But if the stock is rising, there is already existing demand. Now, shorter may want to cut their losses and get out of the trade, dumping kerosene on the demand side of the equation.

But in GameStop’s case, there are more I.O.U.s available shares – yikes.

With so much demand and so limited supply, shorter begin to default on their I.O.U.s.

The default is known as a failure to deliver, or FTD.

While a nominal failure to deliver rate can be explained by intricacies of the financial industry’s machine, high FTD rates signal naked shorts and/or phantom shares. (Makes sense – hard to return something that never existed.)

According to the FTD report released semi-monthly by the SEC, GameStop shorters failed to deliver almost 16 million shares by the settlement dates in the month of January alone. That’s pretty considerable – over 30% of the total GME shares in the market.


And once again, the complexity big Wall Street players have built into the system. It’s hard to tell exactly who created all the naked shorts.

SEC turns a blind eye

Naked shorting is illegal.

The SEC knows about this illegal practice. They wrote a report about it in 2013.

They question is if they care, or if they’re in the pocket of Wall Street and will cover for them.

Despite the exceptionally high FTD rates, the SEC didn’t intervene earlier. In December, there were just as many FTDs that should have been flagged.

It’s important to know that these financial gymnastics are by design. By making things complicated, financial institutions create foxholes for them to hide in when their bloodsucking activity becomes apparent to the few who make it far enough down the rabbit hole to see it.

Even when they do see and understand it, it’s so intentionally complicated that it’s difficult to rely to other people. This is to the financial institutions advantage.

It’s also how these “sophisticated” “professional” investors earn trust they don’t deserve.

But if the 2008 Financial Crisis taught us anything, it’s that they may understand their increasingly byzantine world better than most folks, it’s so that they can screw them over.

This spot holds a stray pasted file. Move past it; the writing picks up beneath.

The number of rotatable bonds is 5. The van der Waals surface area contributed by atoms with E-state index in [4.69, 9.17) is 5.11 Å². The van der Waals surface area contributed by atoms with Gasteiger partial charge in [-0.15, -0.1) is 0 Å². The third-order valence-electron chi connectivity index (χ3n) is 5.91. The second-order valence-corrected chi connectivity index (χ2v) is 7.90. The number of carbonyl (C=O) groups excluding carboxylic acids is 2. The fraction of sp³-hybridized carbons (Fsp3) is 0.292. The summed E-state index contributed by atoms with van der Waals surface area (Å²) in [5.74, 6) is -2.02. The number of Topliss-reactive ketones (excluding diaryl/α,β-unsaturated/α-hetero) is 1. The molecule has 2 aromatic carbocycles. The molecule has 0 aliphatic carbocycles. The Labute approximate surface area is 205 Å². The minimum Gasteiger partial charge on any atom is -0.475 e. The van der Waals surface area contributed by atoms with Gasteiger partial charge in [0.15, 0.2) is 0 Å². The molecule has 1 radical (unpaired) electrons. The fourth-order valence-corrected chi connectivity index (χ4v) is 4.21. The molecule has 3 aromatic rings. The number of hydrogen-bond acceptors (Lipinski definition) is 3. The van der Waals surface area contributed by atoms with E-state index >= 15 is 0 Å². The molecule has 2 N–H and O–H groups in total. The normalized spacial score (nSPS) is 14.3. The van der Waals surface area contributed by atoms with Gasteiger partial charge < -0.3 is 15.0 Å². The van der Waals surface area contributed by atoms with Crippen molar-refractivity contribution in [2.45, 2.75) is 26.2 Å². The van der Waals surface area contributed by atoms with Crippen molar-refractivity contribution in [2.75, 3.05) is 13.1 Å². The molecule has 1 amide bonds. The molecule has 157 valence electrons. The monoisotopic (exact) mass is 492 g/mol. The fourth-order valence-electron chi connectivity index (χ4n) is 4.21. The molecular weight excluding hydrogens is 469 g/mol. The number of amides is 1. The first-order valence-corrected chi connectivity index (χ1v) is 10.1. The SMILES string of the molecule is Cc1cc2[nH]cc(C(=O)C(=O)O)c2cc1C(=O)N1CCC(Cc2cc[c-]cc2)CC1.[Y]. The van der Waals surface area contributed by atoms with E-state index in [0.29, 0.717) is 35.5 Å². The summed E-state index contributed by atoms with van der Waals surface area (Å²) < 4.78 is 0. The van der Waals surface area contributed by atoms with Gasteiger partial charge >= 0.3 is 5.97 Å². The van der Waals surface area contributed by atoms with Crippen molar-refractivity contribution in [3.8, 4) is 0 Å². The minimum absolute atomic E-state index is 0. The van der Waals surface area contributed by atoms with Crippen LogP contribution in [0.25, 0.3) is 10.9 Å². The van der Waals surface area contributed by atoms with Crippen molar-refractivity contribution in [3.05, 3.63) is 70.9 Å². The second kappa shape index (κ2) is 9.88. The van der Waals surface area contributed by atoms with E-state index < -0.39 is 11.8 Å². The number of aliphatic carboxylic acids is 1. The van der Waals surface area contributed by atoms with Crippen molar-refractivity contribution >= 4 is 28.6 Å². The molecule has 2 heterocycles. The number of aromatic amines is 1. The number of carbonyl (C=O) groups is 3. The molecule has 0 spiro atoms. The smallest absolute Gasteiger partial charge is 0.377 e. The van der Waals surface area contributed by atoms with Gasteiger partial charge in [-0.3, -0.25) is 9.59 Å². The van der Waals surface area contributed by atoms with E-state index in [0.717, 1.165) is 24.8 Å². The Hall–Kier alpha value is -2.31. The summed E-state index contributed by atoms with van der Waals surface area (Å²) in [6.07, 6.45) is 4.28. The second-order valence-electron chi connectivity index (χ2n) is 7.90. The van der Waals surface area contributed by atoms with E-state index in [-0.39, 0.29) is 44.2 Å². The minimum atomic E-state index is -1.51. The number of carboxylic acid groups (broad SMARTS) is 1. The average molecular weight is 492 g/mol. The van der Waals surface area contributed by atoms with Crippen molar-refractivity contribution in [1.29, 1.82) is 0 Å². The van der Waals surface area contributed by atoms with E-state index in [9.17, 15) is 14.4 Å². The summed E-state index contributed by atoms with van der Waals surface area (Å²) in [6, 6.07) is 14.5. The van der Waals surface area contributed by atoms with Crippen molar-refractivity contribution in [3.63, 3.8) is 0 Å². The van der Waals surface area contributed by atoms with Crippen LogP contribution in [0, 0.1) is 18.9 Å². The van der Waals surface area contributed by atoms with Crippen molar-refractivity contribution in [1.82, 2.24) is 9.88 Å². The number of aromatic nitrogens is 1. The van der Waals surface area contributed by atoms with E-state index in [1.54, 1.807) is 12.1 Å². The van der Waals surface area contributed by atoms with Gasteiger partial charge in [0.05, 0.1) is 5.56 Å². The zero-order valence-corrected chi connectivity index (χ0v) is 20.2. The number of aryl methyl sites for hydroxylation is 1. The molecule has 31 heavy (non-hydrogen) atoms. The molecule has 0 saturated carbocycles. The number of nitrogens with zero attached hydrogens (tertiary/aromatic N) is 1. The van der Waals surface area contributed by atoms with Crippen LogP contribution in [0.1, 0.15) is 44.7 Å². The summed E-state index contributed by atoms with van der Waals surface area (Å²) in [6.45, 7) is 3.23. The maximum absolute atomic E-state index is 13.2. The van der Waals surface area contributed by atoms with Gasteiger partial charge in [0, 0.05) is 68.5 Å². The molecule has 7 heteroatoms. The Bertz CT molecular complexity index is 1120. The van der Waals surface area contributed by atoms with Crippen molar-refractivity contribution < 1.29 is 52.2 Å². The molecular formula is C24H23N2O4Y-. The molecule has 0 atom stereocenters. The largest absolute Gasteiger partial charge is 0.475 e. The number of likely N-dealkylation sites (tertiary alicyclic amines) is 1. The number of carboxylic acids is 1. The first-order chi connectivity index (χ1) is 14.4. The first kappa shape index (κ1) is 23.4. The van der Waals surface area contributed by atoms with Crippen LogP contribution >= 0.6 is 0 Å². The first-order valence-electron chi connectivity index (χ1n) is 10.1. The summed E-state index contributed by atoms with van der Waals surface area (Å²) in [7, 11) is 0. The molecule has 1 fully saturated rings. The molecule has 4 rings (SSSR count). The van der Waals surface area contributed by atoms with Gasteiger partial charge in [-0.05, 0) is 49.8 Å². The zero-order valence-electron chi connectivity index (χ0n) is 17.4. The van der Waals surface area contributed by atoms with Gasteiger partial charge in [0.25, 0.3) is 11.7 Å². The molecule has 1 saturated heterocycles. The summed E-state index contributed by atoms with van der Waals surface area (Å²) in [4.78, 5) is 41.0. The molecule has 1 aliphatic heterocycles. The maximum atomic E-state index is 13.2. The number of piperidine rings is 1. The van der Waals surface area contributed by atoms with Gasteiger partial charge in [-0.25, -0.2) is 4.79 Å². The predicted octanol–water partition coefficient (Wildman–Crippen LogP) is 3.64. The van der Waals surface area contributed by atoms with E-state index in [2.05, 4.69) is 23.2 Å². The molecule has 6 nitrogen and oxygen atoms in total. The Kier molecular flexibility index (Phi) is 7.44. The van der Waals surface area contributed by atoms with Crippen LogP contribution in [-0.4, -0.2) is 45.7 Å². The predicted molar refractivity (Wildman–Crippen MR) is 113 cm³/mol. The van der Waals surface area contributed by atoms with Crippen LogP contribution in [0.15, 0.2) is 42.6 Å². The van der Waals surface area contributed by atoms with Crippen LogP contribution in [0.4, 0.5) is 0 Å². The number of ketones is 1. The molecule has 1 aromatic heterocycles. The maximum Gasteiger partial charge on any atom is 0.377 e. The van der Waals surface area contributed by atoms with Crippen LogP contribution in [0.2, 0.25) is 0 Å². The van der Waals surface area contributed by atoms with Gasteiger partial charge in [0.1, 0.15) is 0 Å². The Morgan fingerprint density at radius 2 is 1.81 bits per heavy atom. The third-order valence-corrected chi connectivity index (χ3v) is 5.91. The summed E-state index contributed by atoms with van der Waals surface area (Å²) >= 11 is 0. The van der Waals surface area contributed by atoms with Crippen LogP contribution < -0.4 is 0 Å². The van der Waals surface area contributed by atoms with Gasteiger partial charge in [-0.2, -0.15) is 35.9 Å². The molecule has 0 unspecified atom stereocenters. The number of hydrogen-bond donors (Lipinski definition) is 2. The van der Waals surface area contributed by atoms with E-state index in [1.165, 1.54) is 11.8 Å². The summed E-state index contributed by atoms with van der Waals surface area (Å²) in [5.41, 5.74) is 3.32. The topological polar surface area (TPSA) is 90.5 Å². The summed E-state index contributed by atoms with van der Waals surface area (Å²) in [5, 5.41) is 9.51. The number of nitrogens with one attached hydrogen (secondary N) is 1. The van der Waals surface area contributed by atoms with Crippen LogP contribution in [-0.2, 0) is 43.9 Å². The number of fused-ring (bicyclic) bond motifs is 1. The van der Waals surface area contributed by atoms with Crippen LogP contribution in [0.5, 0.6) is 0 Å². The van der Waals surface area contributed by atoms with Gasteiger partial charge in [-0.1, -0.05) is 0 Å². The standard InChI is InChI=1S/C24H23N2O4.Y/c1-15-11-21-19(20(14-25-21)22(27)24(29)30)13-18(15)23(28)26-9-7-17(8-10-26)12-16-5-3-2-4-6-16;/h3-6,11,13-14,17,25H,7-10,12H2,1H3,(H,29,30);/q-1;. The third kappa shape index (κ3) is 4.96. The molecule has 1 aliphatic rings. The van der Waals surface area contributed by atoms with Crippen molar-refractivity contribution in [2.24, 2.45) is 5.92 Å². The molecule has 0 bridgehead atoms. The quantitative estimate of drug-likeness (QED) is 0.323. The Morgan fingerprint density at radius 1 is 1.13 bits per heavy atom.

“Financial media” willing accomplices

Meanwhile, back on the Death Star, Melvin called called in members of the Suicide Squad in for back up.

They needed to control the narrative.

First on speed dial was Jim Cramer.

“Hey, Jimmy, how’re you?”

“Great, thanks for asking. That you for the Fabergé egg! It’s the forth biggest in my collection!”

“Sure thing Jimmy. Hey uhh…listen, I’m in a bit of a pickle. I am in a short position that I need to get out of. The proletariats have been cornering me in and making is extremely expensive to get out. Run a smear campaign on them. Make it sound like they’re a bunch of morons that have no idea wtf they’re doing. Suggest its an act of foreign interference. Make sure it seems like it was them who caused all this even though we were there first, you know what I mean?”

“Of course I do! I am your ass puppet. Foreign interference, rowdy simpletons….should I layer in Communist? Blame the technology?”

“Yeah, yeah, run the whole gambit.”

“You got it boss! I’ll call up my friends at The Wall Street Journal, MarketWatch, and the New York Times.”

“Thanks, Jim! Oh, and Kevin Griffin and I are about to sell a bunch of Tesla. Tell your viewers it’s a buy right now.”

“Absofuckinglutely Gabe, anything for you.”

“Thanks Jimmy.”

The financial media went on a tirade denouncing Reddit investors who had simply bought a stock. They blamed the tech, foreign interference, called for regulation (of the retail investors, not themselves – after all, they were balls deep in fraud).

But perhaps worst of all was the deplorable “We’re protecting the little guy from himself” narrative.

Soon, every major ‘financial media’ outlet was referring to Wall Street as the “sophisticated, professional” investors, who intervened to help the “unsophisticated, amateur investors.”

Just how professional and sophisticated are they?

Let’s take a look.

We must attack the mothership: r/WallStreetBets

Despite Jimmy and friends putting in their best effort to villify Redditors and make them feel like they missed the boat, they weren’t selling the shares that Wall Street needed to cover their risky short positions.